The last bit the media not understanding the magnitude of the problem reads good at first glance, but did they not understand it, or did they just ignore it? The guy who reported about seeing all the stuff in Mark McGwire’s locker, Steve Wilstein was villified and treated as an outcast by his media colleagues for what he reported.

“Shame on us” – Not “me,” Nothing saying “I screwed up” but making into a collective act, without personal responsibility.

Still, it’s better than nothing. I doubt however, that we’ll see that kind of admission in a column.

Tony Massarotti Shows That He Hates The Fans Again

I’m loathe to even link this, but Tony Massarotti has proven once again, that yes, he does hate you.

  • You “cheer for laundry above all else. “
  • You have a “tendency and willingness to look away when something like this happens” – referring to Manny Ramirez’s suspension, of course.
  • You won’t examine “whether the Red Sox cheated their way to a world title” because it is “far too messy a task.”

Yes, Massarotti asserts, Manny Ramirez was “almost certainly” using PEDs during his stay in Boston too, but the fans won’t acknowledge that.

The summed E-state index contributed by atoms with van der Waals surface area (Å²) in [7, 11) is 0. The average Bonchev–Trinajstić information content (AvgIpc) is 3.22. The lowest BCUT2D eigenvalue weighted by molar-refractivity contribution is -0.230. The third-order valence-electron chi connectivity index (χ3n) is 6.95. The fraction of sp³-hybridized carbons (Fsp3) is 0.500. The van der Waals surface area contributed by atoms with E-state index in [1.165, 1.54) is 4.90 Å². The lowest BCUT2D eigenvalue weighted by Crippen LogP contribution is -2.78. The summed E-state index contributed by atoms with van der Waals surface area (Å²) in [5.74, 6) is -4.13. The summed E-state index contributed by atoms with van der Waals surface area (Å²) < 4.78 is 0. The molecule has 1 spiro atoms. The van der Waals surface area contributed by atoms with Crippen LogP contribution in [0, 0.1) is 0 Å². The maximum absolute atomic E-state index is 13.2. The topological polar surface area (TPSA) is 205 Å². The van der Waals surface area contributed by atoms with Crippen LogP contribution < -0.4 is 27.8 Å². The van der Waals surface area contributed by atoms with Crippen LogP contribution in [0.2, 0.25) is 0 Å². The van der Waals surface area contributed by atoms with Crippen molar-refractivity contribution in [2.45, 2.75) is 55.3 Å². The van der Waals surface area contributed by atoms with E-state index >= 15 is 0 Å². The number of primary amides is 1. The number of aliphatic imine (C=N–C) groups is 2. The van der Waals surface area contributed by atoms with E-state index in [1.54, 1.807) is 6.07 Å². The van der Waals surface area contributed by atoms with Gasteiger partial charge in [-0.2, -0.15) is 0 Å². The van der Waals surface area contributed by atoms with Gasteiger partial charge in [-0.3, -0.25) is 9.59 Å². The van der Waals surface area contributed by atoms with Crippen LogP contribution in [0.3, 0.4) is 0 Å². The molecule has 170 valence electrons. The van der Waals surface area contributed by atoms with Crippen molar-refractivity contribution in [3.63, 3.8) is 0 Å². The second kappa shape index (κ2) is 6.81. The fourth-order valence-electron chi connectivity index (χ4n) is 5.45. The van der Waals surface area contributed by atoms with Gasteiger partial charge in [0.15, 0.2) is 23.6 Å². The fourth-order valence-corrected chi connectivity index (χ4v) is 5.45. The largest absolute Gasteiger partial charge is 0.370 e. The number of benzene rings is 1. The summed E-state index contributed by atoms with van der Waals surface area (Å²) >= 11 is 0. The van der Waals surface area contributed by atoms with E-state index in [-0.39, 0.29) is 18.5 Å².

I’ll just ask one question. Where was the intrepid Tony Massarotti when this was all going down right on his own beat? He chides the Boston fans for believing their own players were clean, yet he never reported otherwise. Massarotti was on the Red Sox beat during the height of the steroid era. All this was supposedly happening right under his nose. We never heard him say a word about it.

But it is the fans who are blind.

Do we really think Massarotti would’ve ratted out anyone in the Red Sox clubhouse had he known about it? As the wise man Butch Stearns once said, I’m not so sure about that.

And as far as the Red Sox “cheating their way to a world title,” apparently he hasn’t read the work of his Boston.com colleague Chad Finn, who stated last Friday that It is ludicrous to suggest that yesterday’s sad revelation has any bearing whatsoever on the Red Sox’ world championships in 2004 and 2007.

Finn, unlike Massarotti, does a little homework, and notes that every single World Series champion between 1995 and 2004 had, at the very least, one player who has since been associated with steroids or other PEDs.